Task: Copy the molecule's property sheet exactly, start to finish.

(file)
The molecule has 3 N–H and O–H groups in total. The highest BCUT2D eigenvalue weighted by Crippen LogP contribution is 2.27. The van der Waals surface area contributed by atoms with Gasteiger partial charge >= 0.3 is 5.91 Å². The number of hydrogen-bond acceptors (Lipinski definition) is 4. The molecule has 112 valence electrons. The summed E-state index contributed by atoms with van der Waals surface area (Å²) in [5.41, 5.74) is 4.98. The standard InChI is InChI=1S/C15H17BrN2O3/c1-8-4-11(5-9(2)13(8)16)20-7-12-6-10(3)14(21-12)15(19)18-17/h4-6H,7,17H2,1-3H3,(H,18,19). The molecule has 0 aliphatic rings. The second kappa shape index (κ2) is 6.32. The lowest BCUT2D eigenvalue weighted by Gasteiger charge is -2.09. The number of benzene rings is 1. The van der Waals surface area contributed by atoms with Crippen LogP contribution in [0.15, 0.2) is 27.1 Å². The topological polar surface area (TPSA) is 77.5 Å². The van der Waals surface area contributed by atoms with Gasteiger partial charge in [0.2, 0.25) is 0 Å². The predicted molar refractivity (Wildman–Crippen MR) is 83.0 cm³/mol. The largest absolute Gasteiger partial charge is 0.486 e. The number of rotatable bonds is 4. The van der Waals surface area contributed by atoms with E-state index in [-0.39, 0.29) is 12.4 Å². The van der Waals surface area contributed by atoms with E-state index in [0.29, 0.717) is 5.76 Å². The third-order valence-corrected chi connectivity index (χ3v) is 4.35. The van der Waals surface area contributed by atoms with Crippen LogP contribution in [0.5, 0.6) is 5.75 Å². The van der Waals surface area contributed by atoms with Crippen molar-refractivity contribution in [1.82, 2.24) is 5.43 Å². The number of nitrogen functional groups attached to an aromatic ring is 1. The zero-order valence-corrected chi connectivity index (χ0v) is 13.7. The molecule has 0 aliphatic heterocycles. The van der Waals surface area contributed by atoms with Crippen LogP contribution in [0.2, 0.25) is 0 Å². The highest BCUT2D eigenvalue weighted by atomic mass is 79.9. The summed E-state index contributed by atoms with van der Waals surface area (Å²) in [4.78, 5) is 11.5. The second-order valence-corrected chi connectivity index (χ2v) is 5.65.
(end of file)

The molecule has 3 N–H and O–H groups in total. The highest BCUT2D eigenvalue weighted by Crippen LogP contribution is 2.27. The van der Waals surface area contributed by atoms with Gasteiger partial charge >= 0.3 is 5.91 Å². The number of hydrogen-bond acceptors (Lipinski definition) is 4. The molecule has 112 valence electrons. The summed E-state index contributed by atoms with van der Waals surface area (Å²) in [5.41, 5.74) is 4.98. The standard InChI is InChI=1S/C15H17BrN2O3/c1-8-4-11(5-9(2)13(8)16)20-7-12-6-10(3)14(21-12)15(19)18-17/h4-6H,7,17H2,1-3H3,(H,18,19). The molecule has 0 aliphatic rings. The second kappa shape index (κ2) is 6.32. The lowest BCUT2D eigenvalue weighted by Gasteiger charge is -2.09. The number of benzene rings is 1. The van der Waals surface area contributed by atoms with Crippen LogP contribution in [0.15, 0.2) is 27.1 Å². The topological polar surface area (TPSA) is 77.5 Å². The van der Waals surface area contributed by atoms with Gasteiger partial charge in [0.2, 0.25) is 0 Å². The predicted molar refractivity (Wildman–Crippen MR) is 83.0 cm³/mol. The largest absolute Gasteiger partial charge is 0.486 e. The number of rotatable bonds is 4. The van der Waals surface area contributed by atoms with E-state index in [-0.39, 0.29) is 12.4 Å². The van der Waals surface area contributed by atoms with E-state index in [0.29, 0.717) is 5.76 Å². The third-order valence-corrected chi connectivity index (χ3v) is 4.35. The van der Waals surface area contributed by atoms with Crippen LogP contribution in [0.5, 0.6) is 5.75 Å². The van der Waals surface area contributed by atoms with Crippen molar-refractivity contribution in [1.82, 2.24) is 5.43 Å². The number of nitrogen functional groups attached to an aromatic ring is 1. The zero-order valence-corrected chi connectivity index (χ0v) is 13.7. The molecule has 0 aliphatic heterocycles. The van der Waals surface area contributed by atoms with Crippen LogP contribution in [0.2, 0.25) is 0 Å². The highest BCUT2D eigenvalue weighted by atomic mass is 79.9. The summed E-state index contributed by atoms with van der Waals surface area (Å²) in [4.78, 5) is 11.5. The second-order valence-corrected chi connectivity index (χ2v) is 5.65.